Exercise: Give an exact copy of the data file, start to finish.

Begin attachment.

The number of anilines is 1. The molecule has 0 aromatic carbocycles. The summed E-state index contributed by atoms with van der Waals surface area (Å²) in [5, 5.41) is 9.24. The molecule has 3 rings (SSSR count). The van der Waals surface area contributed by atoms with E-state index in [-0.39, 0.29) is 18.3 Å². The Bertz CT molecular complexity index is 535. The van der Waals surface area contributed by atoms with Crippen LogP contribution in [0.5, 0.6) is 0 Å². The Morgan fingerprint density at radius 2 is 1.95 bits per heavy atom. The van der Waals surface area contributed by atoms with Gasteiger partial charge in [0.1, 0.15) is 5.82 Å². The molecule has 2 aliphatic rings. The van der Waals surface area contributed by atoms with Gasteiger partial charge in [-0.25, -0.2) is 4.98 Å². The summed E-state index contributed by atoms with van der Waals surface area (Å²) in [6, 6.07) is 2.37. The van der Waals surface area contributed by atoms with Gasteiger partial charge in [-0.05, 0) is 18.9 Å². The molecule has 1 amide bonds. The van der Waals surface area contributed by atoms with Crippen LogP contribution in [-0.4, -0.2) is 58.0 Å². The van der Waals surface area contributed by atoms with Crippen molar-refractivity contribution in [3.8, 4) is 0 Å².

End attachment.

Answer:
The number of anilines is 1. The molecule has 0 aromatic carbocycles. The summed E-state index contributed by atoms with van der Waals surface area (Å²) in [5, 5.41) is 9.24. The molecule has 3 rings (SSSR count). The van der Waals surface area contributed by atoms with E-state index in [-0.39, 0.29) is 18.3 Å². The Bertz CT molecular complexity index is 535. The van der Waals surface area contributed by atoms with Crippen LogP contribution in [0.5, 0.6) is 0 Å². The Morgan fingerprint density at radius 2 is 1.95 bits per heavy atom. The van der Waals surface area contributed by atoms with Gasteiger partial charge in [0.1, 0.15) is 5.82 Å². The molecule has 2 aliphatic rings. The van der Waals surface area contributed by atoms with Gasteiger partial charge in [-0.25, -0.2) is 4.98 Å². The summed E-state index contributed by atoms with van der Waals surface area (Å²) in [6, 6.07) is 2.37. The van der Waals surface area contributed by atoms with Gasteiger partial charge in [-0.05, 0) is 18.9 Å². The molecule has 1 amide bonds. The van der Waals surface area contributed by atoms with Crippen LogP contribution in [-0.4, -0.2) is 58.0 Å². The van der Waals surface area contributed by atoms with Crippen molar-refractivity contribution in [3.8, 4) is 0 Å².